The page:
Dr. Narkhede said an important component of this carepath is frequent assessments. “We assessed response after each cycle. Although we want to control multiple myeloma with two drugs if possible, we also want to avoid disease progression, since it can cause irreversible organ damage or death. This is generally avoided in partial remission, the first goal of induction, after which consolidation with autologous stem cell transplant is considered in eligible patients.”
After transplant, patients entered maintenance with low-dose lenalidomide or every-other-week bortezomib. If they did not undergo transplant, either because they were thought to be ineligible or they decided against it, patients continued on the doublet that produced a partial response, and after 3 years, entered the single-agent maintenance phase. If three or more drugs were required for induction, patients continued for 1 year on that regimen, then switched to VRD for 2 years, then entered maintenance.
Initial Success With Doublet
In a pilot study of 24 patients, 15 received induction with a doublet, 6 received a triplet, and 3 received four drugs. Among the 24 patients, 17 received Rd initially and 7 received VD. Of the 17 on Rd, partial responses or better were observed in 12.
Of the seven VD-treated patients, three had at least a very good partial response. In this group, who were treated with doublets only, one patient who initially achieved a partial response had progressive disease after 6.5 months.
Response-adapted therapy allowed disease control with the Rd or VD doublet in about 60% of patients after a median follow-up of almost 11 months. Subsequent triplets controlled disease in another 30%, while 10% required a fourth drug.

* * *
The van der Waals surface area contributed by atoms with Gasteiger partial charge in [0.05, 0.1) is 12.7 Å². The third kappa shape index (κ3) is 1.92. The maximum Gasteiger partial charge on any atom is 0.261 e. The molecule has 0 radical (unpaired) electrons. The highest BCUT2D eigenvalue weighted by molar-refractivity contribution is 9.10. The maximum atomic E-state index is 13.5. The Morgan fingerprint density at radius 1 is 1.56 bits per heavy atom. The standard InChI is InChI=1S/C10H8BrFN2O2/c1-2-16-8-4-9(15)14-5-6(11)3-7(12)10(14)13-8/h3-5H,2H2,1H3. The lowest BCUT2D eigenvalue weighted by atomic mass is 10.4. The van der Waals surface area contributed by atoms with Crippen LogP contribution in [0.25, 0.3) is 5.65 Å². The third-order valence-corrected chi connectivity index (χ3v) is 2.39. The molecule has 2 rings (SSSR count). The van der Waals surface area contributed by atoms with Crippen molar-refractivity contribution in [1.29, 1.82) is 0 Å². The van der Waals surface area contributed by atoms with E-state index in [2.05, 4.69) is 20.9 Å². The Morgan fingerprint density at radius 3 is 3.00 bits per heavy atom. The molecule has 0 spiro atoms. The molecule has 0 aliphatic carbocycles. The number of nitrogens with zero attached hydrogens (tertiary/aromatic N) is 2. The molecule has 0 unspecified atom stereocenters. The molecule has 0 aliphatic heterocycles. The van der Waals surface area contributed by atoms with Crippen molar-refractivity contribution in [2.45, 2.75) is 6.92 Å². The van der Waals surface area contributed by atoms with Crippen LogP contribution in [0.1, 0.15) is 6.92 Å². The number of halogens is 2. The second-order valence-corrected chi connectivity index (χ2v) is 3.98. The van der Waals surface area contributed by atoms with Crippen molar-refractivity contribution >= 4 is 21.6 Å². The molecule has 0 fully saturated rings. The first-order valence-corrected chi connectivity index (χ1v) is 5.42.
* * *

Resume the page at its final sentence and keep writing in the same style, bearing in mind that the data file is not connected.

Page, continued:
“Disease was controlled predominantly with a doublet,” Dr. Narkhede said.
Response-adapted therapy also avoided disease progression during induction and, so far, also death during follow-up. “None of 24 patients progressed before reaching a partial remission, the main goal of response-adapted induction, after a median follow-up of 10 months,” he noted.
Adverse events included hospitalization in one patient, below-the-knee deep-vein thrombosis in two patients, and peripheral neuropathy in two patients (one was grade 3 but transient).
The authors concluded that compared to VRD for all patients, which is an emerging trend, doublets reduced the rate of peripheral neuropathy and the cost of treatment. They estimated that the savings for this small cohort exceeded $4,000 per cycle.
Overall survival will be the ultimate assessment of the utility of this approach, but the response assessments to date support the ongoing use of the carepath, the authors concluded.
Dr. Reu said he would not be surprised if the carepath suggested a survival advantage. “In the future we need to test if this might translate into better overall survival. Maybe we are not causing drug resistance as fast as if we start off with three drugs.” ■
Disclosure: Dr. Reu has received research funding from Celgene, Novartis, and Millennium/Takeda, has been a consultant for Millennium/Takeda, and a member of the speakers bureau for Onyx. Dr. Narkhede reported no potential conflicts of interest.
1. Narkhede M, Valent J, Cummings C, et al: Results of an upfront myeloma carepath pilot with response-adapted therapy. 2014 ASH Annual Meeting. Abstract 2620. Presented December 7, 2014.